Dr Eric Mascall criticised the common Anglican assumption that everyone will "to the end of our earthly days ... perform discursive meditations on the Ignatian model, with all the multiplicity of acts that are peculiar to its many variants", and gives this anecdote about Dix: "Some years before Vatican II he was, rather daringly, invited by Cardinal Gerlier of Lyon to give a lecture on Anglican spirituality. In the discussion he was asked by an unidentified priest whether the Anglican clergy were taught Ignatian spirituality. Dix replied that it was the only kind that most of them were taught, and that this was very unfortunate, as it was a type that was very unsuitable to English people, so that most of them, having tried it without success, abandoned prayer altogether.

"There was a burst of laughter and the questioner, somewhat disconcerted, sat down with the remark, 'Father, that is a truly Benedictine sentiment'. 

"The chairman whispered to Dom Gregory, 'That was the Father Provincial of the Society of Jesus'"

His book The Shape of the Liturgy, amusing and stimulating and immensely influential in the days immediately after the War, gave rise to a set of verses [written by Mascall???] including this stanza:

"Gloom in the Athenaeum,/ Darkness and dirty looks!/ Bishops huddled in corners,/ Reading their Contact Books,/ Flickers the flame of Fisher,/ Waver the words of Woods,/ Faint and vague is he voice of Haigh,/ Garbett's not the goods,/ The glory that was Pollock,/ The grandeur that was Hicks,/ Gone to a monk at Nashdom,/ Gone to Gregory Dix."

Dix would not have been favoured in this dark Age of Bergoglianity and of the poor arthur roches. He liked to be able to say that "This very morning I [said Mass] with a set of texts which has not changed by more than a few syllables since Augustine used those very words at Canterbury on the third Sunday of Easter in the summer after he landed."


11 May 2022

Pope Francis attacks Sant Francis. (How high do ostriches fly?)

 PF took the name 'Francis' as a way of implying "I'm not like any other pope there has ever been". After this memorable if unsubtle piece of arrogance, you may think that is is strange for our Holy Father now to attack the Poverello.

Yet he has by implication done exactly that.

Fact is so often stranger than Fiction!!!

He has told us that proclaiming the Scriptures in a non-vernacular language is "like laughing at the Word of God".

It is a good thing that, some years ago now, after reading S John Henry Newman on the Suspense of the function of the Ecclesia docens, I concluded that we now must be in precisely just such a period of Suspense. I cannot see how else one can analyse PF in terms of any sort of Catholic ecclesiology.

You see, S Francis was a deacon. This means that his own particular liturgical ministry at Mass was to sing the Gospel. In PF's world of rich fantasy, whenever S Francis sang Sequentia Sancti Evangelii secundum ... he (presumably) felt the laughter welling up inside him. After singing In illo tempore ..., his mirth (we conjecture) was just too much for him. He must have sunk helpless to the ground with great sobs of tearful laughter. I hope there was a doctor in the house.

You find this scenario "improbable"? You may say that, Maddy; I couldn't possibly comment. But my aged memory does recall hearing, some six decades ago, Eduard Frankel (one of Adolph Hitler's greatest benefactions to the Oxford Honour School of Litterae Humaniores) referring to Robinson Ellis as "A man viz a remarkable instinct for ze improbable." I think he may have been referring to Ellis's words about Queen Arsinoe II's Flying Ostriches.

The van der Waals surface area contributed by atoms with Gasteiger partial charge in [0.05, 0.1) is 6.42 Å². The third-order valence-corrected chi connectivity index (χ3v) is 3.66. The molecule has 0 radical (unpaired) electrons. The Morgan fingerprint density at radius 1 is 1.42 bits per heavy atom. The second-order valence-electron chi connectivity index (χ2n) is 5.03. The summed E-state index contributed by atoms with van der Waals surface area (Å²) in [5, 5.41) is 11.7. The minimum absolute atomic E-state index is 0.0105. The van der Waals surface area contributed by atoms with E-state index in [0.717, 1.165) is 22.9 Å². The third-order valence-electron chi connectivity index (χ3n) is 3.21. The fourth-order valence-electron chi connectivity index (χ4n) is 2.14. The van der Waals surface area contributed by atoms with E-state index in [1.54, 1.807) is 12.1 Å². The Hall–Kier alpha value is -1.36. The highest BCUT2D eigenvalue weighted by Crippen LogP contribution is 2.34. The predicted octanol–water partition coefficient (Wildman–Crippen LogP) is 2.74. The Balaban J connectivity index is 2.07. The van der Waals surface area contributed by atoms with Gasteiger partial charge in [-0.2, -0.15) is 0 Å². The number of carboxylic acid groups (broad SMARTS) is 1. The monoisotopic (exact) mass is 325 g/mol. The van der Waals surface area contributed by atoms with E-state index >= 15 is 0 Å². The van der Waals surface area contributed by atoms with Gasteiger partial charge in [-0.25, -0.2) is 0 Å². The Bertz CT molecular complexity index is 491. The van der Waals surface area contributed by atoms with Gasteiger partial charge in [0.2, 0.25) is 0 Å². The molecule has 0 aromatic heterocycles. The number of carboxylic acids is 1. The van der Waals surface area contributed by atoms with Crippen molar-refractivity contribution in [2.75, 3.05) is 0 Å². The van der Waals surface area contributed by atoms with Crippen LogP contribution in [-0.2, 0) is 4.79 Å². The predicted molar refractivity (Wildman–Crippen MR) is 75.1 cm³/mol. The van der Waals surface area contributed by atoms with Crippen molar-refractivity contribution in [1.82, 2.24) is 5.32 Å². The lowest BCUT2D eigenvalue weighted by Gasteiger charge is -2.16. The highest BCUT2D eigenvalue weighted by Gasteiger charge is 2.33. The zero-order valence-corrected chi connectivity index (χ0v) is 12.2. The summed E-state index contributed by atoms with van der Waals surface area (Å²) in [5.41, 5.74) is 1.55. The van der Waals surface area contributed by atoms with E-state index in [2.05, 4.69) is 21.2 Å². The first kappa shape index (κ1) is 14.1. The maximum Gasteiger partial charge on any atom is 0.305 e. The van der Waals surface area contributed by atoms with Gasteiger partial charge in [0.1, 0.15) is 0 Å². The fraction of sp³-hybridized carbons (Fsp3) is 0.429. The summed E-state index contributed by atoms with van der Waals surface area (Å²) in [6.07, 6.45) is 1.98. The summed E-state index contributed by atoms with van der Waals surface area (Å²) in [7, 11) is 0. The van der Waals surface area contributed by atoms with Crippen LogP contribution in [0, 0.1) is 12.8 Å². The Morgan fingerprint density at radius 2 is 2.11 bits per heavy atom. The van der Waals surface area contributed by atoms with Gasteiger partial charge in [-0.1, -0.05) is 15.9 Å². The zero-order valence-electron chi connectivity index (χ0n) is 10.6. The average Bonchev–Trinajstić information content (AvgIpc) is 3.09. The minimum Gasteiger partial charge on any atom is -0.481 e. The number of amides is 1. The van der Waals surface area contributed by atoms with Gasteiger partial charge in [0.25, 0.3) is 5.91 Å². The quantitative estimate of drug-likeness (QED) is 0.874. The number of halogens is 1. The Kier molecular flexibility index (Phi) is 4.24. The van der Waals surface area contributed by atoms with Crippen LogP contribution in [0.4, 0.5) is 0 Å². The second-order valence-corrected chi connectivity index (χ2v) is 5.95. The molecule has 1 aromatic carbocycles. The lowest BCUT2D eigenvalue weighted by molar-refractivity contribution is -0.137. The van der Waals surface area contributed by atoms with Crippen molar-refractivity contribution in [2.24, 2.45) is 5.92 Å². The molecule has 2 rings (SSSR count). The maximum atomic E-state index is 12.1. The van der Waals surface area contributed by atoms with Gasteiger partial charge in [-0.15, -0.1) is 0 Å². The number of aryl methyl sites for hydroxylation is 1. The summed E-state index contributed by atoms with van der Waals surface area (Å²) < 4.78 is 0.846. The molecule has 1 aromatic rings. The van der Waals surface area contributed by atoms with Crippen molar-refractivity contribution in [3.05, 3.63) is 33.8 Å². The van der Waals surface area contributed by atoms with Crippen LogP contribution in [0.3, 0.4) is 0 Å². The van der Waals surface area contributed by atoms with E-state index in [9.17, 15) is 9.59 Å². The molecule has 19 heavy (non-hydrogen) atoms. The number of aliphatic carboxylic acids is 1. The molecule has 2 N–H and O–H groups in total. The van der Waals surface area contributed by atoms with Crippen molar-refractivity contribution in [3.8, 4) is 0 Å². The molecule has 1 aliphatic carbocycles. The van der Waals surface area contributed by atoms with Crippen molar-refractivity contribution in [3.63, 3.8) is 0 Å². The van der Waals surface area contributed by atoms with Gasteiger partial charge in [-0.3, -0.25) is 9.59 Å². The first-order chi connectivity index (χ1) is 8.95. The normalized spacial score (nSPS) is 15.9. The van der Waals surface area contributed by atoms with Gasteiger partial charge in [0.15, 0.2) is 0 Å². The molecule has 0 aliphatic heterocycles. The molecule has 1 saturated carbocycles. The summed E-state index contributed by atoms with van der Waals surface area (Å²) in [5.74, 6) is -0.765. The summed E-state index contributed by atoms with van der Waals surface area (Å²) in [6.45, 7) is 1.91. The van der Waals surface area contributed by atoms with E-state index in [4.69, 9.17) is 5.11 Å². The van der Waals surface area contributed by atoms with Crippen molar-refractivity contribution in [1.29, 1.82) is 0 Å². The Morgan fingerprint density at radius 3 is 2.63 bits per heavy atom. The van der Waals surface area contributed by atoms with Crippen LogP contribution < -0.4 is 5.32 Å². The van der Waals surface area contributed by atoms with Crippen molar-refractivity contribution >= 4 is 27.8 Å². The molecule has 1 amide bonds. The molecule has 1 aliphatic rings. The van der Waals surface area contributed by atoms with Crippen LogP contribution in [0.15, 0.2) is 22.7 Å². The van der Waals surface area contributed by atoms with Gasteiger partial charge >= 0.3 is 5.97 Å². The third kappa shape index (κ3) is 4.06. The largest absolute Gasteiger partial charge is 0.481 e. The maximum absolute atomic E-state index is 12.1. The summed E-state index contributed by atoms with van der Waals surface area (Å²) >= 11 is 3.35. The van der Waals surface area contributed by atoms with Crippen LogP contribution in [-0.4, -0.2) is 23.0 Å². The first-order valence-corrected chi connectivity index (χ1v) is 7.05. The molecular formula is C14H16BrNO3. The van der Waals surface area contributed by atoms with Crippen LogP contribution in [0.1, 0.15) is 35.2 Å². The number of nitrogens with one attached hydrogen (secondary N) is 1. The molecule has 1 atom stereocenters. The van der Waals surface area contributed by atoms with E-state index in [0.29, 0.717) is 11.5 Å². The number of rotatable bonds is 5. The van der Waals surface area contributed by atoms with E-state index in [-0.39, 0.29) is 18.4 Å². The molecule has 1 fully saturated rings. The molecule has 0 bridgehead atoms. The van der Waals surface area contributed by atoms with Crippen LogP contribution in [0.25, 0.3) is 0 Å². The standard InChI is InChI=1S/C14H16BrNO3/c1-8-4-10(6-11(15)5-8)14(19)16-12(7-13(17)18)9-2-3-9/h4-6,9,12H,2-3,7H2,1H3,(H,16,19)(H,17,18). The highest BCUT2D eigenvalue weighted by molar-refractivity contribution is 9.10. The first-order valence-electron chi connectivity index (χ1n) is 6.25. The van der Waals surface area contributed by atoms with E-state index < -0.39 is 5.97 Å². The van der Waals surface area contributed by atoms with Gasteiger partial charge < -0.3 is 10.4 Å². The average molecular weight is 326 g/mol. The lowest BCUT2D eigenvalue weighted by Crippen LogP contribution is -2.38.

(I wonder if we should discern a connexion with an address PF once gave to servers, in which he recalled that, as a boy, back in the time of the Usus Authenticus of the Roman Rite, he himself loved to make a mockery of the Most Holy Eucharist by changing the words and ceremonies in order to render them risible. By implication, PF apparently urged his youthful hearers to perform similar amusing sacrileges.)

10 May 2022

Gaia, Natura, and all the Earth Mothers

"The essence of all pantheism, evolutionism, and modern cosmic religion is really in this proposition: that Nature is our mother. Unfortunately, if you regard Nature as a mother, you discover that she is a step-mother. The main point of Christianity was this: that Nature is not our mother: Nature is our siater. We can be proud of her beauty, since we have the same father; but she has no authority over us; we have to admire, but not to imitate. This gives to the typically Christian pleasure in this earth a strange touch of lightness that is almost frivolity. Nature was a solemn mother to the worshippers of Isis and Cybele. Nature was a solemn mother to Wordsworth or to Emerson. But Nature is not solemn to Francis of Assisi or to George Herbert. To St. Francis, Nature is a sister, and even a younger sister: a little, dancing sister, to be laughed at as well as loved."

9 May 2022


Recycled from a previous year.
Once a term (on the Saturday, I believe, in Seventh Week, which is this week), the authorities of S John's College in this University open their gates to those who wish to look at their unique collection of late Medieval vestments. These vestments date from the foundation of the college in the reign of Good Queen Mary as part of the reform movement which she, Cardinal Pole, and their bishops were sponsoring. After the dark days of Henry VIII and Edward VI, it must have seemed to right-thinking Christians that all was back to rights again; but Mary's reign was not just a restoration of the old. New standards of clerical professionalism were part of its nascent policy, together with new schemes for instructing the laity in their Catholic Faith (Mary's collaborators were not afraid to use some of those precise methods which were used in the previous reign to disseminate heresy). This is England's aborted but briefly glorious Counter-Reformation. Duffy, of course ...